Technology companies led the Standard & Poor's 500 index to an all-time closing high Monday.
Technology companies led the Standard & Poor’s 500 index to an all-time closing high Monday.
The stock market has recovered all the ground it lost over the previous two weeks, when worries over slower economic growth, falling commodity prices and disappointing quarterly earnings battered financial markets.
The S&P 500 index rose 11.37 points to close at 1,593.61. The 0.7 percent increase nudged the index above its previous closing high of 1,593.36, reached on April 11.
“The market has had a terrific run,” said Philip Orlando, chief equity strategist at Federated Investors, noting that the S&P 500 is up 12 percent since the start of 2013. “At the beginning of the year, I thought we were going to 1,660 (for the whole year). We’re only about 5 percent from that.”
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A pair of better economic reports gave investors some encouragement. Wages and spending rose in the U.S. last month, and pending home sales hit their highest level in three years.
The Dow Jones industrial average rose 106.20 points to 14,818.75, up 0.7 percent. Microsoft and IBM were among the Dow’s best performers, rising more than 2 percent each.
IBM, which rose $4.84 to $199.15, accounted for a third of the Dow’s increase. The index is just 46 points below its own record high of 14,865 reached on April 11.
Tech’s popularity Monday was a change from earlier this month, when it lagged the rest of the market. Concerns about weak business spending and slower overseas sales have cast a shadow over big tech firms, said Marty Leclerc, the managing partner of Barrack Yard Advisors, an investment firm in Bryn Mawr, Pa.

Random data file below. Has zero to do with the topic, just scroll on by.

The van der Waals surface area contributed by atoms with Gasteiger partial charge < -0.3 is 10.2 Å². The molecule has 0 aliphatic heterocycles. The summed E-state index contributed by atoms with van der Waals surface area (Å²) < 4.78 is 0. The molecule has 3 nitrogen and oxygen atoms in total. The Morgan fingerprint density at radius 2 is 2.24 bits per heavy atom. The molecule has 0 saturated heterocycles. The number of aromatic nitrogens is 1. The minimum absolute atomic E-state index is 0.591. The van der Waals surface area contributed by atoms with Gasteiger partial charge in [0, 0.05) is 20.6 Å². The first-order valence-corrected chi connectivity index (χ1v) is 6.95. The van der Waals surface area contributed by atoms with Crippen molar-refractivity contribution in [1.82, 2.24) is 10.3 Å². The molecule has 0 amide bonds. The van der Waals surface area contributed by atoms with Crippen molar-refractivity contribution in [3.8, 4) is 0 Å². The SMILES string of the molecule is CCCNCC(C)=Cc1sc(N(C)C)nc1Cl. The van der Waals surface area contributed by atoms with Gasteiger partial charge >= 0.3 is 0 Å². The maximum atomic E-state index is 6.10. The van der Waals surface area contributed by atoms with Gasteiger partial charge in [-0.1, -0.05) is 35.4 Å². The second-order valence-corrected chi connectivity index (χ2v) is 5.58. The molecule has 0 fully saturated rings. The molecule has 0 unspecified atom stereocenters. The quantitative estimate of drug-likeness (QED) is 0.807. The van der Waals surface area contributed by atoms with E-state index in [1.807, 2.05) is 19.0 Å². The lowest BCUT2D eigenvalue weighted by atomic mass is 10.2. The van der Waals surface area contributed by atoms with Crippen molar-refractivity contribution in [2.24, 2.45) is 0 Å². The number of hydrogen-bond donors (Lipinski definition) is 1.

Revenue misses from IBM and other big tech companies have highlighted the industry’s vulnerability to the world economy. But Leclerc thinks tech companies with steady revenue and plenty of cash look appealing over the long term.
Information technology stocks rose the most of the 10 industry groups in the S&P 500 on Monday, up 1.6 percent. It’s the only group that remains lower over the past year, down 2 percent, versus the S&P 500’s gain of 14 percent.
Federated’s Orlando thinks tech stocks could continue to rally as investors shift money from companies that pay big dividends and have rallied recently — utilities, healthcare and consumer staples. “They’ve been buying these companies, but four months into this year they’ve gotten expensive,” Orlando said.
The Nasdaq composite rose 27.76 points to 3,307.02, an increase of 0.9 percent. Apple, the biggest stock in the index, surged 3 percent, or $12.92, to $430.12.
The Nasdaq remains far below its record closing high of 5,048.62, hit March 10, 2000, before the dot-com bubble popped.
The number of Americans who signed contracts to buy homes reached the highest level since April 2010, according to the National Association of Realtors. Back then, a tax credit for buying houses had lifted sales. In a separate report, the government said Americans’ spending and income both edged up last month.
A handful of companies reported earnings on Monday. Eaton Corp.’s quarterly net income beat Wall Street’s estimates, helped by its acquisition of Cooper Industries, an electrical equipment supplier. But the manufacturer’s revenue fell short. Its stock climbed 3 percent, or $1.63, to $60.28.
Eaton’s results followed a larger pattern this earnings season. Of the 274 companies that have turned in results, seven of 10 have beaten analysts’ estimates for earnings, according to S&P Capital IQ. But when it comes to revenue, six of 10 have missed estimates. That suggests companies are squeezing more profits out of cost cutting, instead of higher sales.
The stocks of Moody’s and McGraw-Hill, which owns Standard & Poor’s, surged following news that the ratings agencies settled lawsuits dating back to the financial crisis that accused them of concealing risky investments. McGraw-Hill gained 3 percent, or $1.45, to $53.45, while Moody’s jumped 8 percent, or $4.57, to $59.69, the biggest gain in the S&P 500.
In the market for government bonds, the yield on the 10-year Treasury note slipped from 1.67 late Friday to 1.66 percent, close to its low for the year.
AP Business Writer Bernard Condon contributed to this report.